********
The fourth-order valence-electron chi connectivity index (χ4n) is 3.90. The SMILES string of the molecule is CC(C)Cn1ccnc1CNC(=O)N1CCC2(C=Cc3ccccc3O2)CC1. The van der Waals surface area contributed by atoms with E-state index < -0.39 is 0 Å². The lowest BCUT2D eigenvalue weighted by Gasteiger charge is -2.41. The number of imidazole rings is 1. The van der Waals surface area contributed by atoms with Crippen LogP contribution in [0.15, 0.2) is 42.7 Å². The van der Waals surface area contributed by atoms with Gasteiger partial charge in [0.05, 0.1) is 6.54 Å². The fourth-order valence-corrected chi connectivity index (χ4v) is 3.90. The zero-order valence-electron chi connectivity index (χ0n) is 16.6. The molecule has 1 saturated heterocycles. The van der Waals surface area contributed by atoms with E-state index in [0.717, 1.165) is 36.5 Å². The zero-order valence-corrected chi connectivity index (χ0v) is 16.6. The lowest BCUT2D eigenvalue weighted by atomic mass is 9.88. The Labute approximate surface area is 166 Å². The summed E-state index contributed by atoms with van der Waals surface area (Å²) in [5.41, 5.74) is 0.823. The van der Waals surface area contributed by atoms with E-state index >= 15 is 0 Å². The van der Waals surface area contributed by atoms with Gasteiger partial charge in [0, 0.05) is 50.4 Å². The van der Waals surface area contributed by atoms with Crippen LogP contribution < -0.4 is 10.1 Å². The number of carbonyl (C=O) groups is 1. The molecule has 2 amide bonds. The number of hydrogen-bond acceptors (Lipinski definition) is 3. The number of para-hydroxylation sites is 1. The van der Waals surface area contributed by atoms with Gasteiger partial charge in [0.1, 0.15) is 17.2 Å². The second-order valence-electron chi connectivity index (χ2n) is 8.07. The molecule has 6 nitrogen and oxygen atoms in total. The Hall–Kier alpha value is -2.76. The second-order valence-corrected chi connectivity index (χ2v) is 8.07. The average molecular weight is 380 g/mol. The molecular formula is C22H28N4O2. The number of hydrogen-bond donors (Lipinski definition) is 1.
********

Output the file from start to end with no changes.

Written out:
The fourth-order valence-electron chi connectivity index (χ4n) is 3.90. The SMILES string of the molecule is CC(C)Cn1ccnc1CNC(=O)N1CCC2(C=Cc3ccccc3O2)CC1. The van der Waals surface area contributed by atoms with E-state index < -0.39 is 0 Å². The lowest BCUT2D eigenvalue weighted by Gasteiger charge is -2.41. The number of imidazole rings is 1. The van der Waals surface area contributed by atoms with Crippen LogP contribution in [0.15, 0.2) is 42.7 Å². The van der Waals surface area contributed by atoms with Gasteiger partial charge in [0.05, 0.1) is 6.54 Å². The fourth-order valence-corrected chi connectivity index (χ4v) is 3.90. The zero-order valence-electron chi connectivity index (χ0n) is 16.6. The molecule has 1 saturated heterocycles. The van der Waals surface area contributed by atoms with E-state index in [0.717, 1.165) is 36.5 Å². The zero-order valence-corrected chi connectivity index (χ0v) is 16.6. The lowest BCUT2D eigenvalue weighted by atomic mass is 9.88. The Labute approximate surface area is 166 Å². The summed E-state index contributed by atoms with van der Waals surface area (Å²) in [5.41, 5.74) is 0.823. The van der Waals surface area contributed by atoms with E-state index >= 15 is 0 Å². The van der Waals surface area contributed by atoms with Gasteiger partial charge in [0, 0.05) is 50.4 Å². The van der Waals surface area contributed by atoms with Crippen LogP contribution < -0.4 is 10.1 Å². The number of carbonyl (C=O) groups is 1. The molecule has 2 amide bonds. The number of hydrogen-bond acceptors (Lipinski definition) is 3. The number of para-hydroxylation sites is 1. The van der Waals surface area contributed by atoms with Gasteiger partial charge in [0.1, 0.15) is 17.2 Å². The second-order valence-electron chi connectivity index (χ2n) is 8.07. The molecule has 6 nitrogen and oxygen atoms in total. The Hall–Kier alpha value is -2.76. The second-order valence-corrected chi connectivity index (χ2v) is 8.07. The average molecular weight is 380 g/mol. The molecular formula is C22H28N4O2. The number of hydrogen-bond donors (Lipinski definition) is 1.